Coming back to the first movie, it is worth noting that the premise was full of food for philosophical consideration. Unlike the above-mentioned slashers, the primary villain i.e. John Kramer didn’t kill or torture for kicks; instead, everything he did was to encourage the appreciation for life. As farfetched as it sounds, a viewer cannot avoid reflecting on this during any Saw movie. It could even be said the entire franchise was about the sanctity of life.
Additionally, the twisted morality of John Kramer and his accomplices is also a tutorial in character crafting. Film aficionados might not consider the Jigsaw Killer as the most legendary horror movie villains ever. However, he is certainly one of the most unique. One of the most brutally determined too.
4. The Hills Have Eyes (1977)
One of the most notorious exploitation films of the 1970s, Wes Craven’s The Hills Have Eyes is also infamous for being one of the most violent backwoods horror films ever made.
Supposedly inspired by the myth of Scottish cannibal Sawney Bean, this ghastly story of a suburban family resorting to murder and violence to survive a cannibalistic gang seemed to serve no other purpose than dishing out appalling cinematic atrocities. This is despite Craven’s comments about his film being an expression of the class struggles between minorities, the downtrodden, and the American middle class.
Viewed as a well-made example of a backwoods horror film, though, The Hills Have Eyes forces viewers to consider the questions of, is violent vengeance ever justifiable? Should victims descend to the level of their tormentors to attain justice, or to survive, when no other avenues of redress are available?
Film critic and producer Steven Jay Schneider have also noted the overt Judeo-Christianity symbolism of one of the movie’s most distressing kills. What exactly was being implied? It is up to you to consider this likening as a challenge of traditional Judeo-Christian morality/ethics. Or as no more than the symbolic commencement of the victims’ descent into survivalist immorality.
5. The Exorcist (1973)
Near half a century after the cinematic release of The Exorcist, and the movie remains controversial. A staple in discussions about nasty and notorious movies too.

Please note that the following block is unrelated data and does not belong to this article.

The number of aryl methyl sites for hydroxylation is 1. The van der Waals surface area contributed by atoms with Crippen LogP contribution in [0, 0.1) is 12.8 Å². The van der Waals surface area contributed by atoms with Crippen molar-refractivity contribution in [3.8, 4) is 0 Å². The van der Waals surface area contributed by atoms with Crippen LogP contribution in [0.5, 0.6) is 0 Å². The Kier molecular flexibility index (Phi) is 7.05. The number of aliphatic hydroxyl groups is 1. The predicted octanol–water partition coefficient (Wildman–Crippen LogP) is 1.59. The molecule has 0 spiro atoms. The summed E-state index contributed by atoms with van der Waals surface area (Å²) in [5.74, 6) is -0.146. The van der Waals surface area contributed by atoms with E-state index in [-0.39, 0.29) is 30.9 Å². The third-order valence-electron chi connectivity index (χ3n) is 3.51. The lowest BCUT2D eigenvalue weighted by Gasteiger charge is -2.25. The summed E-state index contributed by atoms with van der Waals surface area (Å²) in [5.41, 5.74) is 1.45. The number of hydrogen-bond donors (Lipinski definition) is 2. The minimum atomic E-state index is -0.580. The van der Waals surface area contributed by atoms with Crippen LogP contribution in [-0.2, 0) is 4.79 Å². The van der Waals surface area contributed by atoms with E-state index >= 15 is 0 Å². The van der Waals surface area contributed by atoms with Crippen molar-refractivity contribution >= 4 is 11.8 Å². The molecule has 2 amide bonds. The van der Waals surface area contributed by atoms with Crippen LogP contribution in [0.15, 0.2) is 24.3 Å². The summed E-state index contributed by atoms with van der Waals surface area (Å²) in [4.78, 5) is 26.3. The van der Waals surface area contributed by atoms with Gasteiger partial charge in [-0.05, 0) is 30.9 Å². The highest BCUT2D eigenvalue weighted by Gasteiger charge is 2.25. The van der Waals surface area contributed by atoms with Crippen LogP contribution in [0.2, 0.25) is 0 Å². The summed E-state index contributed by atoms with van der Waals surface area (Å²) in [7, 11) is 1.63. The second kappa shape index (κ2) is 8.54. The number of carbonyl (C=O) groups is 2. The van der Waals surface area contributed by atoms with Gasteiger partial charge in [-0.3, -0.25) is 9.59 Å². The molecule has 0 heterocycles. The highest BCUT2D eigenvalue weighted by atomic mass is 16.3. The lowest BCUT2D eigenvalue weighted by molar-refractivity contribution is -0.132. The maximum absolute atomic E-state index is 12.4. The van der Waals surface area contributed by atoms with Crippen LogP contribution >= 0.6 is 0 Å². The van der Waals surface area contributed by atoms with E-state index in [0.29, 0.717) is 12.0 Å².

The legendary pea soup spewing scenes, and profanity, continue to disgust. The religious will also for a long time, be offended by the many sacrilegious scenes.
Vice versa, the movie is celebrated as a glowing milestone in the horror filmmaking. Among its many accomplishments, The Exorcist was the first horror movie to be nominated for an Academy Award for Best Picture. It was also ranked by movie magazines such as Empire as one of the greatest American movies ever made.
Given such controversy, it is thus easy to forget that the story is in actuality, an intimate examination of the nature of evil and its relationship to the concept of God. The spiritual crisis experienced by one of the protagonists, Father Damien Karras, also humanizes the daily question that confounds the religious. Just how could there be a benevolent creator when the world is so full of evil and injustice?
The events leading to the terrifying climax additionally brought in other questions concerning religious faith. For example, the role of science in religion and the expectation of divine preference after self-sacrifice. Beneath all the repugnance, The Exorcist is truly a profound albeit theatrical discussion about the Catholic faith, with the ending strongly supportive of the belief that good and evil must be symbiotic. You would need to watch this legendary masterpiece with an objective mind in order to grasp its message. But take the effort to do so, and the movie could permanently transform your religious worldview.